Brazil is not so far away:
First Broad Street nurse shares story
Why should we give money to help spread the Gospel in Brazil? For Joy Eastridge, that's a personal question.
"This country needs Jesus Christ," she says. "It's beset by corruption at all levels, and there is a lot of poverty - in contrast with extreme wealth, with little in between."
Today, Eastridge is parish nurse for First Broad Street United Methodist Church in Kingsport District. But for 14 years of her childhood, she was the daughter of Southern Baptist missionaries in Brazil. She lived among the people who will be served by the conference-wide offering collected this spring by Holston churches.
The goal is to raise $100,000 for the United Methodist Church of Brazil. Holston leaders will bring their offerings to Annual Conference on Tuesday evening, June 12. Brazilian Bishop Paulo Lockmann will preach on that night.
Six years ago, Eastridge returned to Brazil with a First Broad Street mission team. She served with Evangemed, a mobile van equipped with medical and dental equipment. Evangemed is one of two ministries that will be supported by the Holston offering.
Eastridge was struck by the spiritual needs of the country she once called home.
"Brazil is a land in crisis. The drug culture is out of control, and people are hungry for good news."
Eastridge spoke of the hopelessness experienced by the poor in Brazil, a country where five percent of the population owns 90 percent of the land.
"Here, if you're poor, there's hope. But if you're born poor in Brazil, that's it - that's a life sentence. There's such a hopelessness that the Christian faith can address."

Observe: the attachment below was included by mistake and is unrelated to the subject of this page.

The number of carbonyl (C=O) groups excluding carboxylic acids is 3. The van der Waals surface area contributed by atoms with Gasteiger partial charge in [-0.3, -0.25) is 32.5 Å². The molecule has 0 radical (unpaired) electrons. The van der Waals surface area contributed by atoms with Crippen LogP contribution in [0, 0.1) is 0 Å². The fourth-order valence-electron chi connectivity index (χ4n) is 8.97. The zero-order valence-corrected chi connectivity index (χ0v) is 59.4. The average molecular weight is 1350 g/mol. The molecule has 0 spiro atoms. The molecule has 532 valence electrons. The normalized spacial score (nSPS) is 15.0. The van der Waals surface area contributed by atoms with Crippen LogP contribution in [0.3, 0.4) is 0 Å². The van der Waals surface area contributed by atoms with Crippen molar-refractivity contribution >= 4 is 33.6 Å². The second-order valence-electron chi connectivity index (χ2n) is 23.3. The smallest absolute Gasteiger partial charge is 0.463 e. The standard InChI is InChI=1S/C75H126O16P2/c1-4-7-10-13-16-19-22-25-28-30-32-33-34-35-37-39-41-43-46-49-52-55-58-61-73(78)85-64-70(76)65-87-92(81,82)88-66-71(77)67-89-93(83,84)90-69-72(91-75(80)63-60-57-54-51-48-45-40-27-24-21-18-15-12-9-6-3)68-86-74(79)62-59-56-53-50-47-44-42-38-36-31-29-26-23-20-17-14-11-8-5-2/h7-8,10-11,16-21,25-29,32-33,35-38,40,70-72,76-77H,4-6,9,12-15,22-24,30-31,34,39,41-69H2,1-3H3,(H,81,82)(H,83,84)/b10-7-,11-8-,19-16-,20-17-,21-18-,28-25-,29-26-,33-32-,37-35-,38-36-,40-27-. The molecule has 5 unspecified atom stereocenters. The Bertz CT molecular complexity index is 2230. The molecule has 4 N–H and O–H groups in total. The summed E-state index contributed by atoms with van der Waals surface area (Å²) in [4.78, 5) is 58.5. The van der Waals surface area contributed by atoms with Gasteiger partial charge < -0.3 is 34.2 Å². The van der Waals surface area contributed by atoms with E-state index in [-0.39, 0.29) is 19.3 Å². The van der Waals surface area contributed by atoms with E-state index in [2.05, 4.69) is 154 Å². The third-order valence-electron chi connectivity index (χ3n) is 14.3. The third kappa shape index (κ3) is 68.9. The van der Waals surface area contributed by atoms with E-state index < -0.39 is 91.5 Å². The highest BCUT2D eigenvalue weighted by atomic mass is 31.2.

Through Evangemed, people in the Rio Conference of Brazil can experience the Gospel, Eastridge said.
"Ministry to the physical body is a wonderful way to bring the Gospel to people. When you're in pain or suffering, it's hard to hear the words without the physical touch. The medical services of Evangemed are free and given in the name of Christ."
Eastridge is married to Wesley Eastridge, a Gate City, Va., family physician who also served with Evangemed. His father is the Rev. Vance Eastridge, a retired Holston clergy member.
The Evangemed trailer spends 30-day stints at Methodist churches, providing free health and dental services. Worship services are held each evening.
When Eastridge served as an Evangemed nurse, she asked patients if they "wanted to hear more about Jesus, or if they wanted us to pray for anything in their lives."
The Holston Conference offering will also support the School of Missions, a two-year program that allows pastors to study one weekend each month with instruction in missions, evangelism, worship, prayer ministries, and leadership. Courses are offered each January and July for laypersons to spend 10 days in study and 10 days working in missions.
"We need for the educators to understand the Gospel, but also to present it in action," said Eastridge. "These things bring hope to the people."
"I am grateful to Holston Conference for doing this outreach. It's one more way to bring Jesus Christ to the people."
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